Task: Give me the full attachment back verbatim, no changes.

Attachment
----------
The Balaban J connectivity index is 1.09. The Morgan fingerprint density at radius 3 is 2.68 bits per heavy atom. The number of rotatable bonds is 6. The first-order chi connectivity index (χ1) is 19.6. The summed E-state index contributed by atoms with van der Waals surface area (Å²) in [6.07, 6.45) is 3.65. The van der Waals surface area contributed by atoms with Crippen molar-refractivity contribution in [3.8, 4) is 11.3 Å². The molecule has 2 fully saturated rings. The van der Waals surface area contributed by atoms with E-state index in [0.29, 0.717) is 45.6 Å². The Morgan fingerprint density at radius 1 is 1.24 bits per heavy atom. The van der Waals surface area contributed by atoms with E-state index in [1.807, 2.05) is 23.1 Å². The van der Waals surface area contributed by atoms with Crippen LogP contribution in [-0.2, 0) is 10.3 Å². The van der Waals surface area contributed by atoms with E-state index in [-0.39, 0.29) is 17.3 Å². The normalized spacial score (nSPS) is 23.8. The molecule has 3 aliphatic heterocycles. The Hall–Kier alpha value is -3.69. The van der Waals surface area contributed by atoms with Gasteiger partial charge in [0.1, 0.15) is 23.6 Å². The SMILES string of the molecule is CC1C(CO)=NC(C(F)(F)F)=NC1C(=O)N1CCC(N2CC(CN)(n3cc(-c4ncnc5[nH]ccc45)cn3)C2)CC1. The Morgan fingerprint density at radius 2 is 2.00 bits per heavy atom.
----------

The Balaban J connectivity index is 1.09. The Morgan fingerprint density at radius 3 is 2.68 bits per heavy atom. The number of rotatable bonds is 6. The first-order chi connectivity index (χ1) is 19.6. The summed E-state index contributed by atoms with van der Waals surface area (Å²) in [6.07, 6.45) is 3.65. The van der Waals surface area contributed by atoms with Crippen molar-refractivity contribution in [3.8, 4) is 11.3 Å². The molecule has 2 fully saturated rings. The van der Waals surface area contributed by atoms with E-state index in [0.29, 0.717) is 45.6 Å². The Morgan fingerprint density at radius 1 is 1.24 bits per heavy atom. The van der Waals surface area contributed by atoms with E-state index in [1.807, 2.05) is 23.1 Å². The van der Waals surface area contributed by atoms with Crippen LogP contribution in [-0.2, 0) is 10.3 Å². The van der Waals surface area contributed by atoms with E-state index in [-0.39, 0.29) is 17.3 Å². The normalized spacial score (nSPS) is 23.8. The molecule has 3 aliphatic heterocycles. The Hall–Kier alpha value is -3.69. The van der Waals surface area contributed by atoms with Gasteiger partial charge in [0.1, 0.15) is 23.6 Å². The SMILES string of the molecule is CC1C(CO)=NC(C(F)(F)F)=NC1C(=O)N1CCC(N2CC(CN)(n3cc(-c4ncnc5[nH]ccc45)cn3)C2)CC1. The Morgan fingerprint density at radius 2 is 2.00 bits per heavy atom.